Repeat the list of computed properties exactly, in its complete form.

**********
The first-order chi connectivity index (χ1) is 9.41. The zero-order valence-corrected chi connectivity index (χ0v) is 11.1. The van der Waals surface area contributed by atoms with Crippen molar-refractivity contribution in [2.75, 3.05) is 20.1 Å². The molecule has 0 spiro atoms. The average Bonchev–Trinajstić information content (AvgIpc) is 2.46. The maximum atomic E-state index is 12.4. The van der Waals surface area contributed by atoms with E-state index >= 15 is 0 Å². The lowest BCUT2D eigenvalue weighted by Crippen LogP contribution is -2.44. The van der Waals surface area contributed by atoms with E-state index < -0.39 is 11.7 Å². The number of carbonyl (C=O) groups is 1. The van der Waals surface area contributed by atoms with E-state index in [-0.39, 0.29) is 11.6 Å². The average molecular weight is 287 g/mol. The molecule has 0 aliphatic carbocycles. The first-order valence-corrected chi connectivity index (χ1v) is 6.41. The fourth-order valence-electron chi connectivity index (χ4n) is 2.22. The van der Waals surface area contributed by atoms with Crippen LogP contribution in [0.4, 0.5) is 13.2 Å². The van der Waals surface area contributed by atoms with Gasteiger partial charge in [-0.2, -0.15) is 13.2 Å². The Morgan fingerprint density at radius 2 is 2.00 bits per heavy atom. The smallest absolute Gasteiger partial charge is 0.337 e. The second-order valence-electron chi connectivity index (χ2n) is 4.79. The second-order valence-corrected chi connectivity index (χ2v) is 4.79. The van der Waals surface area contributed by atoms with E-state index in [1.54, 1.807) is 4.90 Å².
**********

The first-order chi connectivity index (χ1) is 9.41. The zero-order valence-corrected chi connectivity index (χ0v) is 11.1. The van der Waals surface area contributed by atoms with Crippen molar-refractivity contribution in [2.75, 3.05) is 20.1 Å². The molecule has 0 spiro atoms. The average Bonchev–Trinajstić information content (AvgIpc) is 2.46. The maximum atomic E-state index is 12.4. The van der Waals surface area contributed by atoms with E-state index >= 15 is 0 Å². The lowest BCUT2D eigenvalue weighted by Crippen LogP contribution is -2.44. The van der Waals surface area contributed by atoms with E-state index < -0.39 is 11.7 Å². The number of carbonyl (C=O) groups is 1. The van der Waals surface area contributed by atoms with E-state index in [-0.39, 0.29) is 11.6 Å². The average molecular weight is 287 g/mol. The molecule has 0 aliphatic carbocycles. The first-order valence-corrected chi connectivity index (χ1v) is 6.41. The fourth-order valence-electron chi connectivity index (χ4n) is 2.22. The van der Waals surface area contributed by atoms with Crippen LogP contribution in [0.4, 0.5) is 13.2 Å². The van der Waals surface area contributed by atoms with Gasteiger partial charge in [-0.2, -0.15) is 13.2 Å². The Morgan fingerprint density at radius 2 is 2.00 bits per heavy atom. The smallest absolute Gasteiger partial charge is 0.337 e. The second-order valence-electron chi connectivity index (χ2n) is 4.79. The second-order valence-corrected chi connectivity index (χ2v) is 4.79. The van der Waals surface area contributed by atoms with E-state index in [1.54, 1.807) is 4.90 Å².